Interview: The Huaraches

The Huaraches

Behold, The Huaraches (L to R): Chris “Cuz” Wood, Steve Sottile, Adam Weaver, Dylan Carquez

A little while back, I reviewed the debut album from Canada’s finest instrumental band, The Huaraches. The record is excellent, but I wanted to dig into their story a bit more. Their bassist Steve Sottile and I chatted over email about the genesis of the group, tobogganing into recording sessions, how the president of Queen’s University reacted to their bizarre video shoot, and the dangers of playing guitar with a sausage.

For reference, the band’s lineup is Chris “Cuz” Wood (guitar), Dylan Carquez (drums), Adam Weaver (lead guitar), and Steve Sottile (bass).

AR: How did the band come together?

Steve Sottile: Adam had the vision. He put the band together from players in our neighbourhood. We wrote three songs at our first jam. Dude knows how to put a band together, I guess. Our first drummer was Depravity Brown, a real heavy, check him out…he moved away, so we called Dylan, and first jam with him we wrote three more songs. Band came together like synchronized swimmers on Sybians.

Did you discuss your sound before you came together? How did you end up being an instrumental surf-punk band?

Us fellas in the rhythm section just followed Adam and Cuz…they sounded like they do from the first chord they played together…

Are there special challenges to being an instrumental band, or is it easier?

The main challenge is making sure we’re doing all the things a voice and words do with our instruments…signalling changes, creating suspense, setting the mood, etc. I think we can all say that it’s much better for all involved that none of us sing. It’s easier for everyone that way.

You guys run the gamut of what’s possible with your lineup. What kinds of artists influenced your sound?

Man or Astroman?, Shadowy Men on a Shadowy Planet, Huevos Rancheros, The Sadies, The Meters and the Ventures – great bands that know how to put together short, tight, wordless, badass tunes.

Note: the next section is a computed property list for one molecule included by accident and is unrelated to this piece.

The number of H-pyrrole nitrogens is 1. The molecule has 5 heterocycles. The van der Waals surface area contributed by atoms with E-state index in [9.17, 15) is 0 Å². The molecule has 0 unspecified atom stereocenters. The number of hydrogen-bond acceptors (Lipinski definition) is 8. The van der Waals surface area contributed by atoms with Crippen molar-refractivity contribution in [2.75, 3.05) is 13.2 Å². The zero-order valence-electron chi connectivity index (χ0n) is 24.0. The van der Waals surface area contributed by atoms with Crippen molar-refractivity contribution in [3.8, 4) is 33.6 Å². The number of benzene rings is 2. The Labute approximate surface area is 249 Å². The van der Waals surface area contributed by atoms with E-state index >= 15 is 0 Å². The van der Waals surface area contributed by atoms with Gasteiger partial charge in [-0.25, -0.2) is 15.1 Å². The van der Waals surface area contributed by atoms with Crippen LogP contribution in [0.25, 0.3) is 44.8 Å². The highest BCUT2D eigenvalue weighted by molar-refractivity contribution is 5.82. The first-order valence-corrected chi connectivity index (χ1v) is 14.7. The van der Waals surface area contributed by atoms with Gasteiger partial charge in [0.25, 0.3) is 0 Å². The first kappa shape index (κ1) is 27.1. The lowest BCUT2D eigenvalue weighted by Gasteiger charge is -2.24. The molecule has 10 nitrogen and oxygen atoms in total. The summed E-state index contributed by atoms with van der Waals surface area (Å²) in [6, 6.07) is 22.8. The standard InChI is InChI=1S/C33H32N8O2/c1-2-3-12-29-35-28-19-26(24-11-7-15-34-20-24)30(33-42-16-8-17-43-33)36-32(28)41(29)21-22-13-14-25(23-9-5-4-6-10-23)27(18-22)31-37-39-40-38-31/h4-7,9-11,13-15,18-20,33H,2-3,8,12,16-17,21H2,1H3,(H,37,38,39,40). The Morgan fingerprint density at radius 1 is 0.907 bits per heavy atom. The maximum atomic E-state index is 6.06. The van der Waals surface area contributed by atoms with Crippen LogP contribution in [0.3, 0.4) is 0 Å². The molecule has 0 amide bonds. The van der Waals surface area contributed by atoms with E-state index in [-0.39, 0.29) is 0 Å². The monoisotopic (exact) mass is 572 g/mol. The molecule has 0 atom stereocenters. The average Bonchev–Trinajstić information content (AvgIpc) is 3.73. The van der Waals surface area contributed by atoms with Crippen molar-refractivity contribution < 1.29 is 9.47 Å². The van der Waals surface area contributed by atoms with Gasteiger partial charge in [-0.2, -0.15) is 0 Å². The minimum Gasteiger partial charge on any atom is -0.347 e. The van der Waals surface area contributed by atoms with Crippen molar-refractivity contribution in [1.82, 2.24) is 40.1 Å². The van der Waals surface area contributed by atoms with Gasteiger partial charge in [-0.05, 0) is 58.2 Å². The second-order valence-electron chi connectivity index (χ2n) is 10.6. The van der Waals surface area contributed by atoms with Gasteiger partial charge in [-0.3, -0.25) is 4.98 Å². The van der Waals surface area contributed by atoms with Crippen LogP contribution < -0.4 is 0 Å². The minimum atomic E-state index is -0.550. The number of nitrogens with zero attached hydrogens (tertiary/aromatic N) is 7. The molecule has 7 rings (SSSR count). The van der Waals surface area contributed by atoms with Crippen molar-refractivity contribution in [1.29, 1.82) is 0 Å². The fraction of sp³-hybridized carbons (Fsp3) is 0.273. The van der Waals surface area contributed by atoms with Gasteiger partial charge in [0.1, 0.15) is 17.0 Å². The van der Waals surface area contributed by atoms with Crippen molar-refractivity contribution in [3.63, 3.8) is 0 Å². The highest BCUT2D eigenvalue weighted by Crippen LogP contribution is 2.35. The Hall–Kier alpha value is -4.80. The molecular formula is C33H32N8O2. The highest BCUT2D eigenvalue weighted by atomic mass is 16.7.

What is it like to do what you do in a place like Kingston? (Small towns are typically more close-minded and I’m curious as to how you guys are received there).

Kingston rules. There is so much creativity and support here. Great players, great scene. Can’t say enough about the place, really.

The album: where was it recorded? By whom? How did you make those decisions?

We needed a place to record. You can pretty much toboggan into Cuz’s house from Zane Whitfield’s North of Princess Studios in the winter, so that was an easy choice. We just went in one Saturday and recorded the whole thing live off the floor. We wanted to get our songs out on a budget, we had a power outage in the middle of our session, and Adam was about to seriously die of the flu, so there was no time to even make decisions. We played and Zane captured it… well, except the flu, guy’s got some lymph nodes.

How do you feel about how the album turned out?

We’re really proud of it.

How does your live performance differ from the recordings?

Sonically, not much is different since the album is a live recording. The show itself is way different from listening to the album in your living room, unless you’ve got one heck of a party going on there…in jumpsuits…with a machete…and lucha libre go-go dancers…

What’s your personal definition of success? (or What would be your ideal level of success for the band?)

If you’re happy and you know it, clap your hands. [cue the sound of one band clapping]. We just want to stay together as a group, keep recording, keep touring, and hopefully make enough dough to do so.

Favourite show memory?

Anything Adam does during “A Fast One”. He’s jumped into Dylan’s drum set, crowd surfed, played a solo with a knife. Cuz and I just hope he doesn’t hurt himself one day.

Least favourite show memory?

Anything Adam does during “A Fast One” (Do you know how long sausage can make a guitar stink for? We do.)

Favourite song to play live?

They’re all super fun to play.

If you could open for anyone, who would it be?

We’re likely the only band to have played on a bill with both Sarah Harmer and Fucked Up in the same month. So, for insurance, we’d like to open for Riff Raff and Julio Iglesias in March – stay tuned.

What’s next? Another album, touring, world domination?

We’ve got a video coming out in the next week and a bit. Brent Nurse, who did Cuz’s cousin’s video “Out For a Rip” (that hoser rap track that’s going viral on YouTube), filmed it at CFRC, our local community radio station. Zane from North of Princess plays a scaredy cat sleazeball DJ, and there’s jumpsuits, a machete and lucha libre go-go dancers.

[Audio Reckoning note: Check out the video for “Saucy” below!]

True Story: The Principal of Queen’s University walked into the station as we were attempting to burn melted light gels off a lamp screen, in jumpsuits…with a machete…and lucha libre go go dancers. Dude didn’t bat an eyelash, walked into studio B, and recorded his weekly program in the glow of blue and red strobey lights…there’s windows between all the studios there…so on this particular Sunday, you’ve got a bluegrass band going live to air in one studio, the Principal another, and us filming in the third. It was a seriously weird day for all involved.

After that we’re going to record a 7” EP, play gigs, and keep on at it.

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